0
$\begingroup$

With $[x,p_x]=i\hbar $, how to determine the form of the operator $p_x$?

$\endgroup$

closed as off-topic by Alfred Centauri, Danu, Kyle Kanos, Jim, user10851 Jun 23 '14 at 13:59

This question appears to be off-topic. The users who voted to close gave this specific reason:

  • "Homework-like questions should ask about a specific physics concept and show some effort to work through the problem. We want our questions to be useful to the broader community, and to future users. See our meta site for more guidance on how to edit your question to make it better" – Alfred Centauri, Danu, Kyle Kanos, Jim
If this question can be reworded to fit the rules in the help center, please edit the question.

2
$\begingroup$

Well, it doesn't need to have any form before you choose a representation for the operators.

In general, any Hermitian operator $Q$ satisfying $[Q,\psi]={\cal F}$, is the generator of the transformation $\psi \rightarrow\psi + i\epsilon{\cal F} $.

Let's try to figure this out. Consider the action of the unitary operator $U(\epsilon)=e^{i\epsilon{\cal Q}}$ on the operator $\psi$, $$U(\epsilon)\psi U^{\dagger}(\epsilon)=\psi+i\epsilon{\cal F}+{\cal O}(\epsilon^2) $$ Expanding and comparing terms with $\epsilon$, you will get $[Q,\psi]={\cal F}$. That's why $Q$ is the generator of the transformation $\psi \rightarrow\psi + i\epsilon{\cal F} $.

In your case, $[x,p_x]=i\hbar$ means that $p_x$ is the generator of the transformation $x\rightarrow x+\epsilon \hbar$. If one chooses the coordinate representation, any function $f$ of the coordinate $x$ transform in the way, $f(x)\rightarrow f(x+\epsilon\hbar) $

Thus you can write an explicit form of the transformation in this way, $$U(\epsilon)f(x) U^{\dagger}(\epsilon)=f(x+\epsilon\hbar)= e^{\epsilon\hbar\frac{d}{dx}}f(x)=e^{-i*i\epsilon\hbar\frac{d}{dx}}f(x) $$ where $U(\epsilon)=e^{i\epsilon p_x}$. In the last expression, you can identify $p_x$ in coordinate representation is $-i\hbar \frac{d}{dx}$.

Of course, $[x,-i\hbar \frac{d}{dx}]=i\hbar$.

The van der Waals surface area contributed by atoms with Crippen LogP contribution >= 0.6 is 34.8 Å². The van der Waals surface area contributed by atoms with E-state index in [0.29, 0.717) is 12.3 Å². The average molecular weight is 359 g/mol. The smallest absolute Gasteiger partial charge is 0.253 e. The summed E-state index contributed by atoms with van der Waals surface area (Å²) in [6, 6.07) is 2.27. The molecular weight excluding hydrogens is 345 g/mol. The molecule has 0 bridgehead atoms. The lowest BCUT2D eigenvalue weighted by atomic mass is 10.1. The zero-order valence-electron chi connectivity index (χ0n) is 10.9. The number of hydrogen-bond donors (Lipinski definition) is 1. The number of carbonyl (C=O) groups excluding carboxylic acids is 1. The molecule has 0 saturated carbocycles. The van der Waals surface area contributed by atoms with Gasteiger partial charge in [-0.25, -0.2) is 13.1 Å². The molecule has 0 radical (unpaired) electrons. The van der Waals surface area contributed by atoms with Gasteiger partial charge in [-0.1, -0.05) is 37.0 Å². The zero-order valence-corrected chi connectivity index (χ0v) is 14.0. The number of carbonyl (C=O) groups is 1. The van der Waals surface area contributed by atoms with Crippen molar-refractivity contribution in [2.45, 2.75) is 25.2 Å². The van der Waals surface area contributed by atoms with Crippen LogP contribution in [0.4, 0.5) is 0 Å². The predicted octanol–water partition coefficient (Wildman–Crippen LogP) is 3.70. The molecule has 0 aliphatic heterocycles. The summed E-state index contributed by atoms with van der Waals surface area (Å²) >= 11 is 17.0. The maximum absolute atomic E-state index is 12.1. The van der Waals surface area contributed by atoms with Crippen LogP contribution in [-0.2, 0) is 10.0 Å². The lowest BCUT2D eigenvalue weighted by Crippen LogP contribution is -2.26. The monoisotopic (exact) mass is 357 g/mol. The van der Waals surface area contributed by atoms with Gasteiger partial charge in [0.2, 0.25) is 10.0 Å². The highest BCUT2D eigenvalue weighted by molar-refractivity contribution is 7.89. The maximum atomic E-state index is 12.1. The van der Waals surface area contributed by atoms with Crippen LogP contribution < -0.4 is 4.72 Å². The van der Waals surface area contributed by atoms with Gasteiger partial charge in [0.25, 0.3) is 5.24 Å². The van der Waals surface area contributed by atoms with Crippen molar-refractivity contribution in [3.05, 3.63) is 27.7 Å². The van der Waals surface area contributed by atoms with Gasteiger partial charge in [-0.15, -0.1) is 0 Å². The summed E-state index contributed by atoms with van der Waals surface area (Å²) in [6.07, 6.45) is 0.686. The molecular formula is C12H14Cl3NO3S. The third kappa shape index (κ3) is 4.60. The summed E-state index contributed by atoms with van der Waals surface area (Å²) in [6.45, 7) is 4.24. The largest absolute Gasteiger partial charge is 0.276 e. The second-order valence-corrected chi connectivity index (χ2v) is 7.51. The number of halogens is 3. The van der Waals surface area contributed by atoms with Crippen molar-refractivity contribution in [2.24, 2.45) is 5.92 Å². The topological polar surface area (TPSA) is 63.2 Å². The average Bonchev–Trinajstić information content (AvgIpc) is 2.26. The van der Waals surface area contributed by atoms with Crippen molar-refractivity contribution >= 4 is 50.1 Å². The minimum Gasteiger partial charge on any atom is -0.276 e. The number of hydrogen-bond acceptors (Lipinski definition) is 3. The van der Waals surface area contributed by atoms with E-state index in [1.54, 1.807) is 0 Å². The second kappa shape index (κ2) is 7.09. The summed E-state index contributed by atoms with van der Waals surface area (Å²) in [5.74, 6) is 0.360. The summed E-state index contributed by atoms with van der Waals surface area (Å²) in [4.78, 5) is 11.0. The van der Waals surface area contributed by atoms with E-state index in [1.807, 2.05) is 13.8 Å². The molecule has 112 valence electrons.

I hope that this helps you understanding the operator language.

$\endgroup$
  • $\begingroup$ It cannot work since also $p_x = -i \hbar \frac{d}{dx} + g(x)$, with every given function $g$ verifies the initial commutation relation... $\endgroup$ – Valter Moretti Jun 23 '14 at 13:59
1
$\begingroup$

Using Fourier analysis, and setting $\hbar$ to 1 (I leave it to you to reintroduce it consistently using dimensional analysis), we have $$ f(x) =\int \tilde f(k) e^{ikx} dk\\ xf(x) = \int i \frac{\partial \tilde f(k)}{\partial k} e^{ikx} dk $$ where we used integration by part. Applying the commutation relation holds $$ i (\frac{\partial( p_x[\tilde f(k)])}{\partial k} -p_x[\frac{\partial \tilde f(k)}{\partial k}]) = i\tilde f(k) $$ where $p_x[]$ means the operator applied to the inside of the bracket. Here its representation in $k$ space. As the right hand side of this equation contains no derivatives and that $f$ is arbitrary, derivatives must cancel on the left hand side.

$p_x[g(k)]=kg(k)$ is obviously solution. This in turn implies its definition in real space:

$$ p_x f(x)=-i\frac{\partial }{\partial x} f(x) $$

Indeed:

$$ -i\frac{\partial }{\partial x} f(x) = \int k \tilde f(k) e^{ikx} dk $$

$\endgroup$
  • $\begingroup$ It cannot work since also $p_x = -i \hbar \frac{d}{dx} + g(x)$, with every given function $g$ verifies the initial commutation relation... $\endgroup$ – Valter Moretti Jun 23 '14 at 13:59
  • $\begingroup$ @V.Moretti Of course $[g(x),x]=0$, however this is only true for smooth, i.e. Taylor expandable $g$. I think dimensional consistency would require to introduce some length $L$, which contradicts the general postulate of commutation relations, i.e. the fact that they are problem independent. $\endgroup$ – Frédéric Jun 23 '14 at 14:21
  • 1
    $\begingroup$ Well, actually $[g(x),x]=0$ holds true for every measurable function, even if it is nowhere continuous. Moreover if one wants, as necessary, that $p_x$ is self-adjoint, he should study carefully its domain. For instance any space of smooth functions (not necessarily analytic [you are making confusion between analytic and smooth]) is not a self-adjointness domain of $p_x$ (with $g=0$). The self-adjointness domain, for $g=0$, is the Sobolev space $H^1$. The procedures you exploited in your answer and in mastrok's one have just an heuristic (however important) value. $\endgroup$ – Valter Moretti Jun 23 '14 at 15:01